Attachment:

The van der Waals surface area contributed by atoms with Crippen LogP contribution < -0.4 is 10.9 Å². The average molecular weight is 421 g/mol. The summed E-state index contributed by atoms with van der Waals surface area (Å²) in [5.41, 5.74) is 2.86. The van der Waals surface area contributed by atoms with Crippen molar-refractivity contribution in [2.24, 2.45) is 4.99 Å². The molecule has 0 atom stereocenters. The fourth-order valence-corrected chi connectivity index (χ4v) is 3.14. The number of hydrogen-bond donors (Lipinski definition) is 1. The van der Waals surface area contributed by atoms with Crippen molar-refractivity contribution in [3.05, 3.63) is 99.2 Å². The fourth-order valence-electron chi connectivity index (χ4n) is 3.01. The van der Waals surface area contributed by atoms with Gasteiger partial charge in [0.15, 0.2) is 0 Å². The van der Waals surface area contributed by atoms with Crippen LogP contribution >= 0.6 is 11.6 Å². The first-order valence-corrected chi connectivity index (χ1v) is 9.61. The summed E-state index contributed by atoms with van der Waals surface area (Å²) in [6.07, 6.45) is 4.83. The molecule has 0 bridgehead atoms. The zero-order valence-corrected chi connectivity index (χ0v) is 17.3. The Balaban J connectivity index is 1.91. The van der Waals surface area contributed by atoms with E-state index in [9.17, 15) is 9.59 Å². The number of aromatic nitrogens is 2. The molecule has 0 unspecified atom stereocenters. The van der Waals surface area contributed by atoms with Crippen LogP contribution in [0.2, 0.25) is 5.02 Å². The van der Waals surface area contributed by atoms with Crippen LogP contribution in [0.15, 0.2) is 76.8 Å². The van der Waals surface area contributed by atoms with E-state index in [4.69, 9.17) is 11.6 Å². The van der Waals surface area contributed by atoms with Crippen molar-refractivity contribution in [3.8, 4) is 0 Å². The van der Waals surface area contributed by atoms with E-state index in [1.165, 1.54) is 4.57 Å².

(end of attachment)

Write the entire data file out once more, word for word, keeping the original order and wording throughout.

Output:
The van der Waals surface area contributed by atoms with Crippen LogP contribution < -0.4 is 10.9 Å². The average molecular weight is 421 g/mol. The summed E-state index contributed by atoms with van der Waals surface area (Å²) in [5.41, 5.74) is 2.86. The van der Waals surface area contributed by atoms with Crippen molar-refractivity contribution in [2.24, 2.45) is 4.99 Å². The molecule has 0 atom stereocenters. The fourth-order valence-corrected chi connectivity index (χ4v) is 3.14. The number of hydrogen-bond donors (Lipinski definition) is 1. The van der Waals surface area contributed by atoms with Crippen molar-refractivity contribution in [3.05, 3.63) is 99.2 Å². The fourth-order valence-electron chi connectivity index (χ4n) is 3.01. The van der Waals surface area contributed by atoms with Gasteiger partial charge in [0.15, 0.2) is 0 Å². The van der Waals surface area contributed by atoms with Crippen LogP contribution >= 0.6 is 11.6 Å². The first-order valence-corrected chi connectivity index (χ1v) is 9.61. The summed E-state index contributed by atoms with van der Waals surface area (Å²) in [6.07, 6.45) is 4.83. The molecule has 0 bridgehead atoms. The zero-order valence-corrected chi connectivity index (χ0v) is 17.3. The Balaban J connectivity index is 1.91. The van der Waals surface area contributed by atoms with E-state index in [9.17, 15) is 9.59 Å². The number of aromatic nitrogens is 2. The molecule has 0 unspecified atom stereocenters. The van der Waals surface area contributed by atoms with Crippen LogP contribution in [0.2, 0.25) is 5.02 Å². The van der Waals surface area contributed by atoms with Crippen LogP contribution in [0.15, 0.2) is 76.8 Å². The van der Waals surface area contributed by atoms with E-state index in [4.69, 9.17) is 11.6 Å². The van der Waals surface area contributed by atoms with Crippen molar-refractivity contribution in [3.8, 4) is 0 Å². The van der Waals surface area contributed by atoms with E-state index in [1.165, 1.54) is 4.57 Å².